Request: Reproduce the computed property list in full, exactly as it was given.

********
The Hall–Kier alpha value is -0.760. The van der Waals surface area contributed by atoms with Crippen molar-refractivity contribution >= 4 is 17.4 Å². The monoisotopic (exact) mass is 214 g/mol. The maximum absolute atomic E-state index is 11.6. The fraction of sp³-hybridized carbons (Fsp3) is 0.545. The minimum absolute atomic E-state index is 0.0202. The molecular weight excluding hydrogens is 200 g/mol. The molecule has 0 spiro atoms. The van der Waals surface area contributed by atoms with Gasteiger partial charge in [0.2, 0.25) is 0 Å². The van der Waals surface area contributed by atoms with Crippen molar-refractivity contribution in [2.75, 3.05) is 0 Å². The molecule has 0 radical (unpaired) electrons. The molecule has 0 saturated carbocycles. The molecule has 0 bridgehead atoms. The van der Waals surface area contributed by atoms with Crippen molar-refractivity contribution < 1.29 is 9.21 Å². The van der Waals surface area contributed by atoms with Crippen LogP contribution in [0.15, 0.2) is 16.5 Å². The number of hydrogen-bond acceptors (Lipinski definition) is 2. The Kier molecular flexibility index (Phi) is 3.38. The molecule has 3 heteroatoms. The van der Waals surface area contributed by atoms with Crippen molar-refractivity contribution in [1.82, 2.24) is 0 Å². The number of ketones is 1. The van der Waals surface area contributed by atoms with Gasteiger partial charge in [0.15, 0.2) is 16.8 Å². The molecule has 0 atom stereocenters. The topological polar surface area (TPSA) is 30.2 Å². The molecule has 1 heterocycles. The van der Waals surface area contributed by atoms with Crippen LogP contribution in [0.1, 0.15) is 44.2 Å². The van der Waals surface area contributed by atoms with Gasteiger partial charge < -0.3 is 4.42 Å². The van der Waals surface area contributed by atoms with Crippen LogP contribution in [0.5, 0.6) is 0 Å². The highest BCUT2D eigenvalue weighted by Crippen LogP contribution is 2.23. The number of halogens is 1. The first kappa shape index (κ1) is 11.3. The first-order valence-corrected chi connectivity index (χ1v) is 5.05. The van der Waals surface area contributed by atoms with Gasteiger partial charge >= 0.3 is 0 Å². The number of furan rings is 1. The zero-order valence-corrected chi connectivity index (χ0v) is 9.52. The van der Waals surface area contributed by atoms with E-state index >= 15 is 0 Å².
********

The Hall–Kier alpha value is -0.760. The van der Waals surface area contributed by atoms with Crippen molar-refractivity contribution >= 4 is 17.4 Å². The monoisotopic (exact) mass is 214 g/mol. The maximum absolute atomic E-state index is 11.6. The fraction of sp³-hybridized carbons (Fsp3) is 0.545. The minimum absolute atomic E-state index is 0.0202. The molecular weight excluding hydrogens is 200 g/mol. The molecule has 0 spiro atoms. The van der Waals surface area contributed by atoms with Gasteiger partial charge in [0.2, 0.25) is 0 Å². The van der Waals surface area contributed by atoms with Crippen molar-refractivity contribution in [2.75, 3.05) is 0 Å². The molecule has 0 radical (unpaired) electrons. The molecule has 0 saturated carbocycles. The molecule has 0 bridgehead atoms. The van der Waals surface area contributed by atoms with Crippen molar-refractivity contribution < 1.29 is 9.21 Å². The van der Waals surface area contributed by atoms with Crippen LogP contribution in [0.15, 0.2) is 16.5 Å². The number of hydrogen-bond acceptors (Lipinski definition) is 2. The Kier molecular flexibility index (Phi) is 3.38. The molecule has 3 heteroatoms. The van der Waals surface area contributed by atoms with Crippen molar-refractivity contribution in [1.82, 2.24) is 0 Å². The number of ketones is 1. The van der Waals surface area contributed by atoms with Gasteiger partial charge in [0.15, 0.2) is 16.8 Å². The molecule has 0 atom stereocenters. The topological polar surface area (TPSA) is 30.2 Å². The molecule has 1 heterocycles. The van der Waals surface area contributed by atoms with Crippen LogP contribution in [0.1, 0.15) is 44.2 Å². The van der Waals surface area contributed by atoms with Gasteiger partial charge < -0.3 is 4.42 Å². The van der Waals surface area contributed by atoms with Crippen LogP contribution in [0.5, 0.6) is 0 Å². The highest BCUT2D eigenvalue weighted by Crippen LogP contribution is 2.23. The number of halogens is 1. The first kappa shape index (κ1) is 11.3. The first-order valence-corrected chi connectivity index (χ1v) is 5.05. The van der Waals surface area contributed by atoms with Gasteiger partial charge >= 0.3 is 0 Å². The number of furan rings is 1. The zero-order valence-corrected chi connectivity index (χ0v) is 9.52. The van der Waals surface area contributed by atoms with E-state index >= 15 is 0 Å².